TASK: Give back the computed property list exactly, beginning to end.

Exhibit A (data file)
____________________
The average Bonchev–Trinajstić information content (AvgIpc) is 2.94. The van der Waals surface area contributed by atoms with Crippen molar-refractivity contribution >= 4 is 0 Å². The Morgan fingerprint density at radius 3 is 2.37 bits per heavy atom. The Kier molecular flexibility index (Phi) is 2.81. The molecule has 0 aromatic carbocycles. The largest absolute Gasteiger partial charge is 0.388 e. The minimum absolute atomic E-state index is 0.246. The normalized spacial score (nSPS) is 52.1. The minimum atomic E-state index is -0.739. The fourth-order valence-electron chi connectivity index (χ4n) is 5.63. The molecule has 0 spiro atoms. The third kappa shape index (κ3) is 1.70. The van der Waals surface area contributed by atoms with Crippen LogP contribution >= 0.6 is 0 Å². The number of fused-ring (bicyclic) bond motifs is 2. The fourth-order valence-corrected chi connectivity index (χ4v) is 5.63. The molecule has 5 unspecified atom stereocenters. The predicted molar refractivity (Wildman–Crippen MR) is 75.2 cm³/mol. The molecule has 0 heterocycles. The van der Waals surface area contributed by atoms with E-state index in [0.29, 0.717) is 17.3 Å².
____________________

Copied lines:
The average Bonchev–Trinajstić information content (AvgIpc) is 2.94. The van der Waals surface area contributed by atoms with Crippen molar-refractivity contribution >= 4 is 0 Å². The Morgan fingerprint density at radius 3 is 2.37 bits per heavy atom. The Kier molecular flexibility index (Phi) is 2.81. The molecule has 0 aromatic carbocycles. The largest absolute Gasteiger partial charge is 0.388 e. The minimum absolute atomic E-state index is 0.246. The normalized spacial score (nSPS) is 52.1. The minimum atomic E-state index is -0.739. The fourth-order valence-electron chi connectivity index (χ4n) is 5.63. The molecule has 0 spiro atoms. The third kappa shape index (κ3) is 1.70. The van der Waals surface area contributed by atoms with Crippen LogP contribution >= 0.6 is 0 Å². The number of fused-ring (bicyclic) bond motifs is 2. The fourth-order valence-corrected chi connectivity index (χ4v) is 5.63. The molecule has 5 unspecified atom stereocenters. The predicted molar refractivity (Wildman–Crippen MR) is 75.2 cm³/mol. The molecule has 0 heterocycles. The van der Waals surface area contributed by atoms with E-state index in [0.29, 0.717) is 17.3 Å².